At the meeting that night, the board discussed the new numbers and directed the manager to use them to fashion the budget that will be the subject of Tuesday’s meeting.

I wonder why we wasted all that time for all those months publicly talking about a budget. Who knew that it could be quickly resolved by a couple of folks with a pencil over a weekend, followed by a few phone calls and emails? Live and learn.

The meeting Tuesday starts at 6 p.m. at Town Hall.

You can review the proposed budget here.

Hoover Dam: Human Ingenuity and Grit

The statue of “Alabam” honors one of the unsung workers who built Hoover Dam.

Boulder City, about 30 miles southeast of Las Vegas, is famous as the company town that housed the 7,000 men who built nearby Hoover Dam in the early 1930s. One of those men is immortalized by an eight-foot tall bronze statue on Wyoming Street and Nevada Way that welcomes visitors to the city’s old town district. He’s carrying a broom, like a rifle, across one shoulder and has a bandolier of 15 rolls of toilet paper draped around his neck. On a construction site full of draftsmen and designers, he called himself a “sanitary engineer.” 

He’s “Alabam,” one of the unsung workers of Hoover Dam. The city has about 20 statues around town. Many memorialize the dam workers. It says something about this town that it chose its first statue in 2007 to honor the guy who cleaned the outhouses. Bravo, I say. 

We, of course, had to visit the dam while we are this way. The electrical power it provides and the water from Lake Meade that it created make the neon lights and flowing fountains of modern Las Vegas possible. Los Angeles, a couple of hours away, would also be very different if not for Hoover Dam. Most of the Southwest for that matter. 

We first visited the small museum on the second floor of a historic Boulder City hotel that tells the story of the town rose out of the harsh desert. Nearby Black Canyon was chosen in 1930 as the site of the great dam that would finally tame the unruly Colorado River. Desperate men in search of work began showing up in tiny Las Vegas or built a collection ramshackle huts along the river known as “Ragtown.”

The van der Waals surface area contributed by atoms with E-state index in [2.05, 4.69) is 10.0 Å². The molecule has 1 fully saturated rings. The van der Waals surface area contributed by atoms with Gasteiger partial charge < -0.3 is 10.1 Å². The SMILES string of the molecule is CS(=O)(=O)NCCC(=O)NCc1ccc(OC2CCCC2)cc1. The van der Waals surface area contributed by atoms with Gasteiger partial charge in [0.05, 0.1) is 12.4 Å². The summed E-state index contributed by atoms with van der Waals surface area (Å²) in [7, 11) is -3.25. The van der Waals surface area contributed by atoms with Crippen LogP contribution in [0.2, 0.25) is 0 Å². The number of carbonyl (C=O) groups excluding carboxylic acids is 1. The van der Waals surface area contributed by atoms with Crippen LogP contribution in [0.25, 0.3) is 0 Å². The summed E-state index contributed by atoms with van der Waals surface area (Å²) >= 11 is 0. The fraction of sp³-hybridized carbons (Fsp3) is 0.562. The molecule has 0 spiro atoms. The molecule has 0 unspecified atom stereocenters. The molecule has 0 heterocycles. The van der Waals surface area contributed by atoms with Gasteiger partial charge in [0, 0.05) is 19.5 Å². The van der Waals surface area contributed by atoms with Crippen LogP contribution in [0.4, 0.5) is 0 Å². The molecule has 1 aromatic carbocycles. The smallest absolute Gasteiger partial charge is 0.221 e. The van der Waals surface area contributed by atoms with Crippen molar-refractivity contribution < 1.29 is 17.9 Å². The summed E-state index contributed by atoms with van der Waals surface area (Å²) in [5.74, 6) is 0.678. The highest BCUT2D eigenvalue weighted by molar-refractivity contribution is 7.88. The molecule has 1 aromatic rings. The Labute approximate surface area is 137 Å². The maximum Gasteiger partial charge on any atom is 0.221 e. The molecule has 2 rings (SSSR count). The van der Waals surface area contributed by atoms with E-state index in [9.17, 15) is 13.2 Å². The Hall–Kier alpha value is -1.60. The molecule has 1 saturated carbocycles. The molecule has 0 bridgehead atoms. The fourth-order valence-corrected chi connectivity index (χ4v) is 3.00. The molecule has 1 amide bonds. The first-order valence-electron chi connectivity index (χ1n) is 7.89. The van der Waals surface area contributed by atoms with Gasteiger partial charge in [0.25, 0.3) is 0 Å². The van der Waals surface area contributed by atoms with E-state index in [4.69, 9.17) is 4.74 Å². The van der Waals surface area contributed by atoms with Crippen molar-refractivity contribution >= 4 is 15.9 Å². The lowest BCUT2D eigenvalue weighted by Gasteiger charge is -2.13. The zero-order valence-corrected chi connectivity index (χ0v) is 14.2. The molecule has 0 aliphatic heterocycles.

Hoover Dam is a testament to human ingenuity and grit.

The federal government and the company chosen to build the dam needed permanent housing for these and the thousands of other workers who would build the dam. It would be a place where clean living would encourage good work habits. Finishing the dam on time was the goal. 

So, no alcohol and gambling. A grainy black-and-white photograph in the museum shows the guard gate that everyone entering the town had to pass. The road leading to the gate, the caption explains, was littered with the broken remnants of the booze bottles of returning workers who had enjoyed a brief respite to Vegas.  

Even today, Boulder City remains one of only two towns in the state where gambling is still illegal.  

To lessen temptation, no women were allowed in either unless they were part of workers’ families. 

Sims Ely, a no-nonsense sort judging from the unsmiling photo of him, was given dictatorial powers as the town manager. He decided what businesses were allowed and who could stay. If Ely considered a resident unsavory, the offender was shown the gate and told never to return. There was no appeal. 

It all worked. Construction on the single, largest civil works project on U.S. soil started in 1931 and continued non-stop, 24-hours-a-day until the dam was completed four years later, two years ahead of schedule. 

Lake Meade is one of the most important lakes in America because it changed the Southwest.